The question surrounding the use of mechanical instruments of music in worship is a matter of authority. Has God given us the authority in the New Testament to use mechanical instruments of music in worship to Him? Since we know we are under the New Testament law (Rom. 7:4; Gal. 3:24-25; Col. 2:14) we turn to the New Testament to find authority for everything we do. There is an instrument that must be used to worship God and we find it in Colossians 3:16 and Ephesians 5:19. The instrument we use is the heart. We are to praise God from our hearts through our lips. In the Old Testament when instruments are used they are mentioned by name and the same is done in the New Testament. The instrument is the heart and not a mechanical instrument.
Other justifications we often hear for using mechanical instruments of music are; 1) “I like it in my worship”,2) “I don’t see anything wrong with it” or 3) “this is how we’ve always done it”.
Let’s consider the first two arguments together. Notice how the worship of God is described in these first two arguments. God is not mentioned in either argument! Who is the worship service centering around in these arguments? The person and not God. On whom should the worship serviced be focused on? God. Who are the arguments for mechanical instruments of music focused on? Self. Is it not true our worship is focused on God and not on ourselves? If this is the case why use such selfish arguments for something that is not supported in New Testament scripture.
The final argument “this is how we’ve always done it” is a false statement. The use of mechanical instruments of music in worship was added long after the establishment of the church in Acts 2. Notice some statements by popular men of denominations who today use mechanical instruments of music.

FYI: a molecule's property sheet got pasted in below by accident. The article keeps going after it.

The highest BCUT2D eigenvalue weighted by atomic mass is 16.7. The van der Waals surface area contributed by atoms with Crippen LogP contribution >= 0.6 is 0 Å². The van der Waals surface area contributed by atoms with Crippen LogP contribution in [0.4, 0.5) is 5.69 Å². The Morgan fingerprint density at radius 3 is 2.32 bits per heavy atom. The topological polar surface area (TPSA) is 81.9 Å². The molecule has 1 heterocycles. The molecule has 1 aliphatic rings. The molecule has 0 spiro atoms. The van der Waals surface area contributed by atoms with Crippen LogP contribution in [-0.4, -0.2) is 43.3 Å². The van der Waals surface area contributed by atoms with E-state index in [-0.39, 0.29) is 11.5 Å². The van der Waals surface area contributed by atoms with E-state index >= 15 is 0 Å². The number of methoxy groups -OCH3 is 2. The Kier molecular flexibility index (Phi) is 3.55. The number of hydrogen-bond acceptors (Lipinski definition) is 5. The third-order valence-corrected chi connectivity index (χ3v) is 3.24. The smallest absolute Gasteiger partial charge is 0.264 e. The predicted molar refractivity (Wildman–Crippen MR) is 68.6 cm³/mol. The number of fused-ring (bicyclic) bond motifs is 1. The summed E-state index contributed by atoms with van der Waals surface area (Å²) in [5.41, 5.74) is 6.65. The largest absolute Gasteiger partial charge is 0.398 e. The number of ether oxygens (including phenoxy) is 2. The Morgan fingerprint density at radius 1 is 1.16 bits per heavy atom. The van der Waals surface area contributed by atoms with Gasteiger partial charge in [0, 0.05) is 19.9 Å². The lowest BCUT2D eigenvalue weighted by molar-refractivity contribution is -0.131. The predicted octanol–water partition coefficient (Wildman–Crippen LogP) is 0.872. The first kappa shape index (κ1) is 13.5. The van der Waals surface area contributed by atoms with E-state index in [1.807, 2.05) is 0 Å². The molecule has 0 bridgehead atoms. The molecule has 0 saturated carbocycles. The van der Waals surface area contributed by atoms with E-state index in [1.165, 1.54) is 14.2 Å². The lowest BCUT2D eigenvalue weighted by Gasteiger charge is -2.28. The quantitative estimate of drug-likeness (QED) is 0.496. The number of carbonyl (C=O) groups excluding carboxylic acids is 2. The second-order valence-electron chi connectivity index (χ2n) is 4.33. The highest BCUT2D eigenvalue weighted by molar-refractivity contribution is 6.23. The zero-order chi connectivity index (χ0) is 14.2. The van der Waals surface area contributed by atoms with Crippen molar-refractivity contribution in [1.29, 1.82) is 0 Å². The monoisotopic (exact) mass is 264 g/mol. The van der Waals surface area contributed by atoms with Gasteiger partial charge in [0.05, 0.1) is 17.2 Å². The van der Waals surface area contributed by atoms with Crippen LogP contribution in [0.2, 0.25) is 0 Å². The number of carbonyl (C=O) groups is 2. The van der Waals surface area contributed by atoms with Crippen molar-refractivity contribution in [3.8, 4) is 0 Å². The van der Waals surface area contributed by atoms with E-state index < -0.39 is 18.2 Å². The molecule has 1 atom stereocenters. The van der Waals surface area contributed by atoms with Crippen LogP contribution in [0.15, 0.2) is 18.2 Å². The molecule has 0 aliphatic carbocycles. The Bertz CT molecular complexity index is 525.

John Calvin one of the founders of the Presbyterian Church made this statement: “Musical instruments in celebrating the praises of God would be no more suitable than the burning of incense, the lighting up of lamps, and the restoration of the other shadows of the law.”
Adam Clarke a well known Methodist commentator says this: “Music as a science, I esteem and admire: but instruments of music in the house of God I abominate and abhor. This is the abuse of music; and here I register my protest against all such corruptions in the worship of the Author of Christianity.”
John Wesley a founder of the Methodist church says “I have no objection to instruments of music, in our chapels, provided they are neither seen nor heard.”
Martin Luther a reformer called the instrument an “ensign of Baal” which means a tool of evil or of the devil. Also note that Charles Spurgeon a popular Baptist preacher who preached in London, England for 20 years in front of thousands of people did not have mechanical instruments of music in worship. We can clearly see the mechanical instrument has not always been around but was added by man to please man. Where there is no authority we cannot do things that would go against God and His Word. Let us always remember worship and praise in our services are about God and not about us. Let us put God 1st and worship and praise Him as He has authorized and to do so with our whole heart.